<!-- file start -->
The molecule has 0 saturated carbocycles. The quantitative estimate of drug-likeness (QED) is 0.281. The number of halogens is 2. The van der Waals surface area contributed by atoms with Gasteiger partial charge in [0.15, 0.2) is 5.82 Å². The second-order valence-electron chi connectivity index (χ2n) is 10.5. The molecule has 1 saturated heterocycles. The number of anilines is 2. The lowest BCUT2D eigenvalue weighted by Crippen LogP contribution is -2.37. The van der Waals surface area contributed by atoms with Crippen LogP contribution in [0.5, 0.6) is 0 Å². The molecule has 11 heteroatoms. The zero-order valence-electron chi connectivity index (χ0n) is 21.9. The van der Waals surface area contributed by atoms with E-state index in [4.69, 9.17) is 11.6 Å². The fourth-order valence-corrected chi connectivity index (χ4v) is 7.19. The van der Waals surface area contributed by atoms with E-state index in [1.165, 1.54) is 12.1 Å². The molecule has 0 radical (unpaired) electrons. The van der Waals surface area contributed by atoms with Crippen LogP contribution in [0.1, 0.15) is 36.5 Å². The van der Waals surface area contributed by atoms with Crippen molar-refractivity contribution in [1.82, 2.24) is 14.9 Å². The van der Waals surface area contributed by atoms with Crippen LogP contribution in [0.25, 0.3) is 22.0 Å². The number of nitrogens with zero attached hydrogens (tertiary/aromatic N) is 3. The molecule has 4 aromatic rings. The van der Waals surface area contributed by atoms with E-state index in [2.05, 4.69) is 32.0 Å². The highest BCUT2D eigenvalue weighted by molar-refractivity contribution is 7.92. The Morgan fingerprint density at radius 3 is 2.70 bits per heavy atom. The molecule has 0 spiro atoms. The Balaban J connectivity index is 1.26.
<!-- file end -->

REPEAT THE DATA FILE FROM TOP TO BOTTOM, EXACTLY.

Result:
The molecule has 0 saturated carbocycles. The quantitative estimate of drug-likeness (QED) is 0.281. The number of halogens is 2. The van der Waals surface area contributed by atoms with Gasteiger partial charge in [0.15, 0.2) is 5.82 Å². The second-order valence-electron chi connectivity index (χ2n) is 10.5. The molecule has 1 saturated heterocycles. The number of anilines is 2. The lowest BCUT2D eigenvalue weighted by Crippen LogP contribution is -2.37. The van der Waals surface area contributed by atoms with Crippen LogP contribution in [0.5, 0.6) is 0 Å². The molecule has 11 heteroatoms. The zero-order valence-electron chi connectivity index (χ0n) is 21.9. The van der Waals surface area contributed by atoms with E-state index in [4.69, 9.17) is 11.6 Å². The fourth-order valence-corrected chi connectivity index (χ4v) is 7.19. The van der Waals surface area contributed by atoms with E-state index in [1.165, 1.54) is 12.1 Å². The molecule has 0 radical (unpaired) electrons. The van der Waals surface area contributed by atoms with Crippen LogP contribution in [0.1, 0.15) is 36.5 Å². The van der Waals surface area contributed by atoms with Crippen molar-refractivity contribution in [1.82, 2.24) is 14.9 Å². The van der Waals surface area contributed by atoms with Crippen LogP contribution in [0.25, 0.3) is 22.0 Å². The number of nitrogens with zero attached hydrogens (tertiary/aromatic N) is 3. The molecule has 4 aromatic rings. The van der Waals surface area contributed by atoms with E-state index in [2.05, 4.69) is 32.0 Å². The highest BCUT2D eigenvalue weighted by molar-refractivity contribution is 7.92. The Morgan fingerprint density at radius 3 is 2.70 bits per heavy atom. The molecule has 0 spiro atoms. The Balaban J connectivity index is 1.26.